As shown in FIG. 3, a tap 20 is preset by screwing the tap until it bottom's out into a temporary position in a threaded alignment bore 17 formed in the cantilevered arm 18. The cantilevered arm 18 is then fastened to a top surface of the bracket 30 support arm, see FIG. 1, by a knurled screw 19; thumbscrew, fastener, clamp or other equivalent means for attaching the cantilever arm 18 to the bracket.

The tap configuration illustrated in FIG. 2 and cooperating threads in the alignment bore 17 of the cantilever arm 18 are illustrative of one embodiment of a cantilever arm of the present invention having a threaded bore 17 suitable for receiving a tap as shown in FIG. 2 or similarly designed. It should be appreciated that other cantilever arms 18 having bores 17 with other different thread configurations may be employed to accommodate taps having different thread shapes and sizes.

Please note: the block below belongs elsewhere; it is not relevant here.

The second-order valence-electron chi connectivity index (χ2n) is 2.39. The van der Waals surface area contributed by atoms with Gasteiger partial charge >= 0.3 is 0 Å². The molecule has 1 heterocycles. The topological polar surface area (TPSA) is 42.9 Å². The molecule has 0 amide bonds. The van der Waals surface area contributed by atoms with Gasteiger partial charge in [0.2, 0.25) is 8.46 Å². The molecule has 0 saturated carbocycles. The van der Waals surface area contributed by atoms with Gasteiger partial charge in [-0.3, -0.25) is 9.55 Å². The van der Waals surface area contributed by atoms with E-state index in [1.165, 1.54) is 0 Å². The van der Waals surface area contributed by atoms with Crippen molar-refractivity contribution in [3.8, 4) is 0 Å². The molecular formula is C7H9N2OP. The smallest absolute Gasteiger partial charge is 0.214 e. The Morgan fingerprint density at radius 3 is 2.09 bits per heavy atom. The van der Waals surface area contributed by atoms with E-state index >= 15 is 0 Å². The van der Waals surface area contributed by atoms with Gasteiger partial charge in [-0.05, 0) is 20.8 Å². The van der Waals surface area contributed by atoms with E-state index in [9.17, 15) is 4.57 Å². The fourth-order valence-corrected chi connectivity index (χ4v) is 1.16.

As well known in the art, every tap has a leading cutting edge as illustrated in FIG. 2 at 28. The leading cutting edge 28 is the smallest cutting diameter on a tap, see 26 in FIG. 2. During a tapping operation, where the leading cutting edge first contacts the tap drill bore of the workpiece, is where the helical groove of the internal thread begins. It is essential that any subsequent tap that is employed to further increase the thread depth, in a series of taps as described above, must begin cutting at the same location where the first tap began cutting the helical thread. It should be appreciated that an apparatus is required that will perform the function of correctly positioning and orienting the leading cutting edge of each subsequent tap used in series so that each tap will begin cutting at the same location on the workpiece.